WHAT ARE we to make of the veritable shambles which engulfed the UK rail network over the Christmas and New Year period? Three of Network Rail's major engineering projects over-ran, causing disruption and confusion for hundreds of thousands of passengers.
The Office of Rail Regulation announced on January 2 that it had launched an 'urgent investigation' into serious failures of planning and project management at NR. Previously extended to include December 31, the blockade for remodelling at Rugby in fact kept the important West Coast Main Line closed until January 4. A 10-day blockade to remove a redundant bridge and renew overhead lines on the approaches to Liverpool Street over-ran by a day, disrupting the return to work for London commuters on January 2. A 13-day line closure for resignalling Shields Junction on the approaches to Glasgow Central also over-ran by several days.
Passenger train operators complained that NR did not inform them about the over-runs until the very last minute, leaving them struggling to arrange replacement bus services. Some displaced passengers could use alternative routes, but not those with operator-specific discounted tickets. Freight operators were able to re-route their trains, but few of the diversionary routes could accept 9 ft 6 in high containers, leaving this important business to the road hauliers.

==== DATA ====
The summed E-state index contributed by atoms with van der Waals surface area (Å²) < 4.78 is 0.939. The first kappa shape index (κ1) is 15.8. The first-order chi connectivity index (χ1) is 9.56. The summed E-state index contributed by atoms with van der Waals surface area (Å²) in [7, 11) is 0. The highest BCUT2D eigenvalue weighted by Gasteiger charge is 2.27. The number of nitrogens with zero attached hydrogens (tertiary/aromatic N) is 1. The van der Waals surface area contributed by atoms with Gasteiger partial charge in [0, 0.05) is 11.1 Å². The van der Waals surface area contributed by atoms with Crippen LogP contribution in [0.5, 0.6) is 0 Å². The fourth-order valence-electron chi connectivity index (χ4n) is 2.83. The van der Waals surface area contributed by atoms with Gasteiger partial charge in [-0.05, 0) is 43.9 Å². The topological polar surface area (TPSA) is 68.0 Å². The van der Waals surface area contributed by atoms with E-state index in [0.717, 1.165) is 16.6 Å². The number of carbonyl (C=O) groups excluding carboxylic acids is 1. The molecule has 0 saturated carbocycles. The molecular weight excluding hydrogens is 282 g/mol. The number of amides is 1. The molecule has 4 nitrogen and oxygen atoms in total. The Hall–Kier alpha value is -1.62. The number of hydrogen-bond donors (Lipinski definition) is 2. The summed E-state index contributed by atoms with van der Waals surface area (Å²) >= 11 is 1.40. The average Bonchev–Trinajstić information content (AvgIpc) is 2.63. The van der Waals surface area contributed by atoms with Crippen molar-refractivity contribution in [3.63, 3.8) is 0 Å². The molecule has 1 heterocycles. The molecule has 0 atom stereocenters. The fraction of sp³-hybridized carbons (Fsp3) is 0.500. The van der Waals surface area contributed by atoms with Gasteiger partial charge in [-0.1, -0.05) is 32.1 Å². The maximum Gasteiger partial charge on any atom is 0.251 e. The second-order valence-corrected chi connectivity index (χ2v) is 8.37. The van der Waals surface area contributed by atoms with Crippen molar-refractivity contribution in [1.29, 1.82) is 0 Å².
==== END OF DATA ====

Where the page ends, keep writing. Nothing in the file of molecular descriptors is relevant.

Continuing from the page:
After urgent talks with the main contractors, Network Rail Chief Executive Iain Coucher told an emergency meeting of the company's Members (who act as substitutes for shareholders) on January 18 that a package of measures was being put in place to prevent any future recurrence.
NR will increase its in-house capability in specialist engineering disciplines, particularly overhead line engineers, and will 'oversee' the use of specialist engineering resources at a national level. With the contractors relying on agencies to supply up to 80% of the specialists for OLE work at both Rugby and Liverpool Street, Coucher said NR wanted to see a reduction in the use of agency staff. He envisages 'military-style command posts' and clearer lines of authority for major works, and closer involvement of the passenger and freight operators 'at every stage of a project'.
Coucher also wants to see the UK railways get back to operating 365 days a year, which will put further pressure on NR to manage its maintenance and renewals in a smarter way.
In a stroke of ill-timing, the over-runs coincided with the annual round of fare increases which saw some ticket prices rise by 10% or more. The Department for Transport wants ticket revenue to cover a greater percentage of industry costs, which have soared five-fold since privatisation. ORR is currently assessing NR's business plan for 2009-14, demanding greater efficiencies in both maintenance and major projects. If this fails, we could yet see a return to the policy of pricing off demand to avoid investment in extra capacity.
The UK rail industry faces some huge challenges. It must replace engineering and operating skills which haemorrhaged away following privatisation, improve the management of major projects and minimise the disruption of engineering work. And it needs to drive down costs, whilst capitalising on greater awareness of environmental and energy issues. This will require strong leadership, but it is far from clear whether today's fragmented structure will be able to deliver.